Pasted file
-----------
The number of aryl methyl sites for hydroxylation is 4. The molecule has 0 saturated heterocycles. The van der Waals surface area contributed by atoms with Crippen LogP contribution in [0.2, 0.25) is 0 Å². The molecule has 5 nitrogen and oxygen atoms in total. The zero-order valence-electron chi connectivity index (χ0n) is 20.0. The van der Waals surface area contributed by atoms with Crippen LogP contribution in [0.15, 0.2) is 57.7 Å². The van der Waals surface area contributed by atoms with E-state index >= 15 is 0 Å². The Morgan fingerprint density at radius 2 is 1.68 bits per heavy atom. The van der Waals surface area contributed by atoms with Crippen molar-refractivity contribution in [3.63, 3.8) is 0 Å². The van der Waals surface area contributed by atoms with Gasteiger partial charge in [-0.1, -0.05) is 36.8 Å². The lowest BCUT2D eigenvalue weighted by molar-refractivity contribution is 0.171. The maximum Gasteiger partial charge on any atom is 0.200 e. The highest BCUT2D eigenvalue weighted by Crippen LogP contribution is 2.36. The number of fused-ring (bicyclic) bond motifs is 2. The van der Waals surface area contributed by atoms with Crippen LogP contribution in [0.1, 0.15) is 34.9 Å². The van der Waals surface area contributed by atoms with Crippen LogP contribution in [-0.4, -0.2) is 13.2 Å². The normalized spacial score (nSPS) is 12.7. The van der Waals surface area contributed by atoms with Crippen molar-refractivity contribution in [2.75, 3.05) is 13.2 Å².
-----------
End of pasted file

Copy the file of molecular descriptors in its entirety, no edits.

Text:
The number of aryl methyl sites for hydroxylation is 4. The molecule has 0 saturated heterocycles. The van der Waals surface area contributed by atoms with Crippen LogP contribution in [0.2, 0.25) is 0 Å². The molecule has 5 nitrogen and oxygen atoms in total. The zero-order valence-electron chi connectivity index (χ0n) is 20.0. The van der Waals surface area contributed by atoms with Crippen LogP contribution in [0.15, 0.2) is 57.7 Å². The van der Waals surface area contributed by atoms with E-state index >= 15 is 0 Å². The Morgan fingerprint density at radius 2 is 1.68 bits per heavy atom. The van der Waals surface area contributed by atoms with Crippen molar-refractivity contribution in [3.63, 3.8) is 0 Å². The van der Waals surface area contributed by atoms with Gasteiger partial charge in [-0.1, -0.05) is 36.8 Å². The lowest BCUT2D eigenvalue weighted by molar-refractivity contribution is 0.171. The maximum Gasteiger partial charge on any atom is 0.200 e. The highest BCUT2D eigenvalue weighted by Crippen LogP contribution is 2.36. The number of fused-ring (bicyclic) bond motifs is 2. The van der Waals surface area contributed by atoms with Crippen LogP contribution in [0.1, 0.15) is 34.9 Å². The van der Waals surface area contributed by atoms with Crippen LogP contribution in [-0.4, -0.2) is 13.2 Å². The normalized spacial score (nSPS) is 12.7. The van der Waals surface area contributed by atoms with Crippen molar-refractivity contribution in [2.75, 3.05) is 13.2 Å².